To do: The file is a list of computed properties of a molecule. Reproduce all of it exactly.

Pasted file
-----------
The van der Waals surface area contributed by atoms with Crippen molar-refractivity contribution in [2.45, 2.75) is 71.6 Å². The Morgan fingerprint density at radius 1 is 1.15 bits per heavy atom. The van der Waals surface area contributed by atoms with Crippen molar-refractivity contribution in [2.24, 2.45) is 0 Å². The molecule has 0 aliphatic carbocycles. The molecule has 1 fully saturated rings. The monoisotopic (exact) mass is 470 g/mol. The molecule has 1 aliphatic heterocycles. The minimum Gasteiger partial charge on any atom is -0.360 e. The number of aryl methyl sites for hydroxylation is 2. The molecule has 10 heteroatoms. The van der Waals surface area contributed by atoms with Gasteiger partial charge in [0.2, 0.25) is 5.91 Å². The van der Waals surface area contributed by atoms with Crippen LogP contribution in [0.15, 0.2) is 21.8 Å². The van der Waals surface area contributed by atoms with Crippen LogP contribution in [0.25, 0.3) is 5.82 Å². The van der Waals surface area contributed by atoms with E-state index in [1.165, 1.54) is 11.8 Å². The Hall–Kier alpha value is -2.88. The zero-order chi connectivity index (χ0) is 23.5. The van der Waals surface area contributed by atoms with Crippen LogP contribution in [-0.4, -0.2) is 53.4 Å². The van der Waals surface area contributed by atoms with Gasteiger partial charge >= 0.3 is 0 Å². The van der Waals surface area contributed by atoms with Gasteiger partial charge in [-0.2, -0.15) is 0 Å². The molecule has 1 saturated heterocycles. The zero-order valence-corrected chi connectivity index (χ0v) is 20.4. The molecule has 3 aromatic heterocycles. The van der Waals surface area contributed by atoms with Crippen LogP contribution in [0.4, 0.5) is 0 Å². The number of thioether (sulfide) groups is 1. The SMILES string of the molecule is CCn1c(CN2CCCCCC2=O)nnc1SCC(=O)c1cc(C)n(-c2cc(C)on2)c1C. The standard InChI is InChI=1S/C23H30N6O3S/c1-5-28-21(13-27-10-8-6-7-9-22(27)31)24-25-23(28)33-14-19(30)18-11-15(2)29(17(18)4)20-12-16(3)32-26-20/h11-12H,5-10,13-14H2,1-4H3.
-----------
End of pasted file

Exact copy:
The van der Waals surface area contributed by atoms with Crippen molar-refractivity contribution in [2.45, 2.75) is 71.6 Å². The Morgan fingerprint density at radius 1 is 1.15 bits per heavy atom. The van der Waals surface area contributed by atoms with Crippen molar-refractivity contribution in [2.24, 2.45) is 0 Å². The molecule has 0 aliphatic carbocycles. The molecule has 1 fully saturated rings. The monoisotopic (exact) mass is 470 g/mol. The molecule has 1 aliphatic heterocycles. The minimum Gasteiger partial charge on any atom is -0.360 e. The number of aryl methyl sites for hydroxylation is 2. The molecule has 10 heteroatoms. The van der Waals surface area contributed by atoms with Gasteiger partial charge in [0.2, 0.25) is 5.91 Å². The van der Waals surface area contributed by atoms with Crippen LogP contribution in [0.15, 0.2) is 21.8 Å². The van der Waals surface area contributed by atoms with Crippen LogP contribution in [0.25, 0.3) is 5.82 Å². The van der Waals surface area contributed by atoms with E-state index in [1.165, 1.54) is 11.8 Å². The Hall–Kier alpha value is -2.88. The zero-order chi connectivity index (χ0) is 23.5. The van der Waals surface area contributed by atoms with Crippen LogP contribution in [-0.4, -0.2) is 53.4 Å². The van der Waals surface area contributed by atoms with Gasteiger partial charge >= 0.3 is 0 Å². The van der Waals surface area contributed by atoms with Gasteiger partial charge in [-0.2, -0.15) is 0 Å². The molecule has 1 saturated heterocycles. The zero-order valence-corrected chi connectivity index (χ0v) is 20.4. The molecule has 3 aromatic heterocycles. The van der Waals surface area contributed by atoms with Crippen LogP contribution in [0.4, 0.5) is 0 Å². The number of thioether (sulfide) groups is 1. The SMILES string of the molecule is CCn1c(CN2CCCCCC2=O)nnc1SCC(=O)c1cc(C)n(-c2cc(C)on2)c1C. The standard InChI is InChI=1S/C23H30N6O3S/c1-5-28-21(13-27-10-8-6-7-9-22(27)31)24-25-23(28)33-14-19(30)18-11-15(2)29(17(18)4)20-12-16(3)32-26-20/h11-12H,5-10,13-14H2,1-4H3.